An Institute for Justice report gave Idaho a D- grade for its poor civil asset forfeiture laws. The state received an almost failing grade because of its troublesome rules that guide the process by which government officials take a person’s property.
The Institute, a Virginia-based public interest law firm, said Idaho’s laws allow police to seize property too easily and don’t provide enough data when law enforcement officials do take property.
The damning report, “Policing for Profit,” states, “Under Idaho law, innocent owners wishing to retrieve seized property bear the burden of proving their innocence of any crimes to which their property has been linked.”
Police officials see asset forfeiture as an important tool to fight organized crime and drug dealers. In theory, the practice stops criminals from profiting from their crimes.
According to the The Heritage Foundation, civil asset forfeiture is:
a legal tool that allows law enforcement officials to seize property that they assert has been involved in certain criminal activity. In fact, the owner of the property doesn’t even need to be guilty of a crime: Civil asset forfeiture proceedings charge the property itself with involvement in a crime. This means that police can seize your car, home, money, or valuables without ever having to charge you with a crime. There are many, many stories of innocent people being stripped of their money and property by law enforcement.
The “Policing” report warned, “Idaho law enforcement agencies also enjoy a strong incentive to forfeit property because they are able to retain up to 100 percent of the proceeds.”
Further, the report highlights, “Because the Gem State has no statutory reporting requirements, law enforcement’s forfeiture activity is far from transparent.” In sum, Idaho police agencies aren’t required to report how often they take property, how much they seize, or why.
There’s room for consolation, though. From the “limited data” researchers could locate, Idaho police agencies “probably only modestly pursue civil forfeitures.”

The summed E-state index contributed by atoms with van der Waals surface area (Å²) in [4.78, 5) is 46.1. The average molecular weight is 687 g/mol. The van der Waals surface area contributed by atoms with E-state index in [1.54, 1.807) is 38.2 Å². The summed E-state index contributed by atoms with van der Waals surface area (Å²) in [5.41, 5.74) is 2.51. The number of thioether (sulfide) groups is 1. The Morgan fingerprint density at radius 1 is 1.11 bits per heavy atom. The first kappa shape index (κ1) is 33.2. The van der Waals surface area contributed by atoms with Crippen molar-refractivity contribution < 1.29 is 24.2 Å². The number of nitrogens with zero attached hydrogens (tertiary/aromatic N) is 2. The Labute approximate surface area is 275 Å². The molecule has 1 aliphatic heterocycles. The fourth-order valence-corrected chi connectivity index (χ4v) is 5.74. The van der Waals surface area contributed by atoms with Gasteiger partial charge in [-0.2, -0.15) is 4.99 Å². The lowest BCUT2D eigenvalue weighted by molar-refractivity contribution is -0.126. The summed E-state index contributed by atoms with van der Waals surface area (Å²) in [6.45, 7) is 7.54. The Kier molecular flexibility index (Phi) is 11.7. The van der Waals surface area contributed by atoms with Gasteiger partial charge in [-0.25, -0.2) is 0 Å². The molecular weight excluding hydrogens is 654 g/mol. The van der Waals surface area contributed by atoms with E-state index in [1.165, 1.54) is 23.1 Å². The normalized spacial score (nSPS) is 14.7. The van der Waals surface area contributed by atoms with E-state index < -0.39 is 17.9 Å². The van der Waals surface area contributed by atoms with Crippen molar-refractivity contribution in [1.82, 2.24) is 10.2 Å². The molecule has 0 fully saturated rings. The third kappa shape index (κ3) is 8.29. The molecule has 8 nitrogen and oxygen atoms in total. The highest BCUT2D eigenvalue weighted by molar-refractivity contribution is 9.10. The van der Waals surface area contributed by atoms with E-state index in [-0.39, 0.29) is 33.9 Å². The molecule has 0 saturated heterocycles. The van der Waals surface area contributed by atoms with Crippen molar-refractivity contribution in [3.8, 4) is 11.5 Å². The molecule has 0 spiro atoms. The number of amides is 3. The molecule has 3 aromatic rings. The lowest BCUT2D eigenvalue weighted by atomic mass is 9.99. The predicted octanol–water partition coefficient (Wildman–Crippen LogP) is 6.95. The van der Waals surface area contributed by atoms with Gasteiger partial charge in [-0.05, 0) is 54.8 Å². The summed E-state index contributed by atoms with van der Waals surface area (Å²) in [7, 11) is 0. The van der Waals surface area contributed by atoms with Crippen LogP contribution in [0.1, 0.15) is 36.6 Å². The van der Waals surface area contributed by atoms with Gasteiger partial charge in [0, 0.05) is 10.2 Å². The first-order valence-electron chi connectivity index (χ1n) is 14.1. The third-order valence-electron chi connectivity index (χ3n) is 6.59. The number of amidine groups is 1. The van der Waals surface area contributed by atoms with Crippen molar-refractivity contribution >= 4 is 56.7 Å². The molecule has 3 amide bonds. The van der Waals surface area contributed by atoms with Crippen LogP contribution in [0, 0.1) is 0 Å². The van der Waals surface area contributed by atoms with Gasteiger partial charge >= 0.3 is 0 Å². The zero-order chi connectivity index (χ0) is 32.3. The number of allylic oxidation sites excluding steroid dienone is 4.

Two unusual allies want lawmakers next year to follow the example set by New Mexico. The Idaho Freedom Foundation and the American Civil Liberties Union of Idaho said this week, to protect property rights, they want legislators to repeal civil asset forfeiture laws.
“It's heartbreaking to hear stories of people who have lost their property even when they've been cleared of, or worse, not even charged with, criminal wrongdoing,wrongdoing,” IFF President Wayne Hoffman said last week. “Idaho's civil asset forfeiture laws violate our fundamental rights to property and due process. Idaho lawmakers have a chance to solve this problem this winter.”
Kathy Griesmyer, the ACLU of Idaho’s Public Policy Strategist, is in agreement with Hoffman.
“What's most troubling is that an innocent individual could have [his or her] property forfeited without any criminal conviction, or connection to criminal activity,” Griesmyer said Thursday. “And when law enforcement is able to sell the forfeited property use the assets to fund their departments, it becomes a question of policing for profits over policing for public safety.”
When police seize property, Griesmyer added, individuals face huge obstacles to getting their property and belongings back. The cost to do so can include thousands of dollars in attorney fees.
“The process for reclaiming your property is difficult to navigate, with the burden of proof placed on the individual to go to court and assert their innocent owner claim,” she said.
A number of states, including Wyoming and Ohio, will explore asset forfeiture reform in the coming weeks. Michigan lawmakers recently reformed that state’s law setting higher bars for seizure and more transparency by police agencies.
New Mexico went the furthest earlier this year and repealed its forfeiture laws entirely.
Griesmyer said repeal of civil asset forfeiture laws would best serve Idahoans’ interests.
“We already have a law that allows for law enforcement agencies to seize and forfeit property of those convicted of a criminal charge,” she said. Civil asset forfeiture is “unnecessary, [and repeal] would protect the property rights of innocent Idahoans, and reduce the profit incentive for law enforcement to police our cities in a way that does not necessarily contribute to safer communities.”